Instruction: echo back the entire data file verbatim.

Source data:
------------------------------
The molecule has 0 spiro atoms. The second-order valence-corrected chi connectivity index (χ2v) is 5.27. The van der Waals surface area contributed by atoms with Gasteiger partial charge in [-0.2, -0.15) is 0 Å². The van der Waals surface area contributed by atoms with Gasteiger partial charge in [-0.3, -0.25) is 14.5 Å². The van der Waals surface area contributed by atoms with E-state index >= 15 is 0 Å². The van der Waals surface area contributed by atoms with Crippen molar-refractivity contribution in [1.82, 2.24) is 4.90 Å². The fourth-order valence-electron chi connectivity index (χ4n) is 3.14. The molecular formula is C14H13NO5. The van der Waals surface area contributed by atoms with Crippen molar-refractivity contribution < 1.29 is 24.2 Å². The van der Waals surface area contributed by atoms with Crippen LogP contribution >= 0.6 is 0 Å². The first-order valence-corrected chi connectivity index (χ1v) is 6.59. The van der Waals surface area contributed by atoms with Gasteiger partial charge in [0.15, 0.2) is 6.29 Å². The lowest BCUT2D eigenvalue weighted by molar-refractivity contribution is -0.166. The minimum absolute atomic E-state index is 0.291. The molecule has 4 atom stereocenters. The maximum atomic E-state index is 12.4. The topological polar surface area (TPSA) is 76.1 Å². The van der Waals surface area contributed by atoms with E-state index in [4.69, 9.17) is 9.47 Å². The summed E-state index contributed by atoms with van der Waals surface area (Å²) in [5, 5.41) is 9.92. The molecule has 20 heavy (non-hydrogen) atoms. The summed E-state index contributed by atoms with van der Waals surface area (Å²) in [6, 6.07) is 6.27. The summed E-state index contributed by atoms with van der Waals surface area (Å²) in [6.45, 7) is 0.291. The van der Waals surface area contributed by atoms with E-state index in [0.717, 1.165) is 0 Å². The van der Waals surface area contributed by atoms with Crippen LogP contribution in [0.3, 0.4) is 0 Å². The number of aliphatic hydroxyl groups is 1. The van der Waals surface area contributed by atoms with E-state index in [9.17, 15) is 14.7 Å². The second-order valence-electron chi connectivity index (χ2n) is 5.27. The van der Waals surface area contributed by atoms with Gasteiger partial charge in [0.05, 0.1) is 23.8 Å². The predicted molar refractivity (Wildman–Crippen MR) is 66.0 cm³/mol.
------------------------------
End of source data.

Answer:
The molecule has 0 spiro atoms. The second-order valence-corrected chi connectivity index (χ2v) is 5.27. The van der Waals surface area contributed by atoms with Gasteiger partial charge in [-0.2, -0.15) is 0 Å². The van der Waals surface area contributed by atoms with Gasteiger partial charge in [-0.3, -0.25) is 14.5 Å². The van der Waals surface area contributed by atoms with E-state index >= 15 is 0 Å². The van der Waals surface area contributed by atoms with Crippen molar-refractivity contribution in [1.82, 2.24) is 4.90 Å². The fourth-order valence-electron chi connectivity index (χ4n) is 3.14. The molecular formula is C14H13NO5. The van der Waals surface area contributed by atoms with Crippen molar-refractivity contribution < 1.29 is 24.2 Å². The van der Waals surface area contributed by atoms with Crippen LogP contribution >= 0.6 is 0 Å². The first-order valence-corrected chi connectivity index (χ1v) is 6.59. The van der Waals surface area contributed by atoms with Gasteiger partial charge in [0.15, 0.2) is 6.29 Å². The lowest BCUT2D eigenvalue weighted by molar-refractivity contribution is -0.166. The minimum absolute atomic E-state index is 0.291. The molecule has 4 atom stereocenters. The maximum atomic E-state index is 12.4. The topological polar surface area (TPSA) is 76.1 Å². The van der Waals surface area contributed by atoms with E-state index in [4.69, 9.17) is 9.47 Å². The summed E-state index contributed by atoms with van der Waals surface area (Å²) in [5, 5.41) is 9.92. The molecule has 20 heavy (non-hydrogen) atoms. The summed E-state index contributed by atoms with van der Waals surface area (Å²) in [6, 6.07) is 6.27. The summed E-state index contributed by atoms with van der Waals surface area (Å²) in [6.45, 7) is 0.291. The van der Waals surface area contributed by atoms with E-state index in [0.717, 1.165) is 0 Å². The van der Waals surface area contributed by atoms with Crippen LogP contribution in [0.3, 0.4) is 0 Å². The number of aliphatic hydroxyl groups is 1. The van der Waals surface area contributed by atoms with E-state index in [9.17, 15) is 14.7 Å². The second-order valence-electron chi connectivity index (χ2n) is 5.27. The van der Waals surface area contributed by atoms with Gasteiger partial charge in [0.05, 0.1) is 23.8 Å². The predicted molar refractivity (Wildman–Crippen MR) is 66.0 cm³/mol.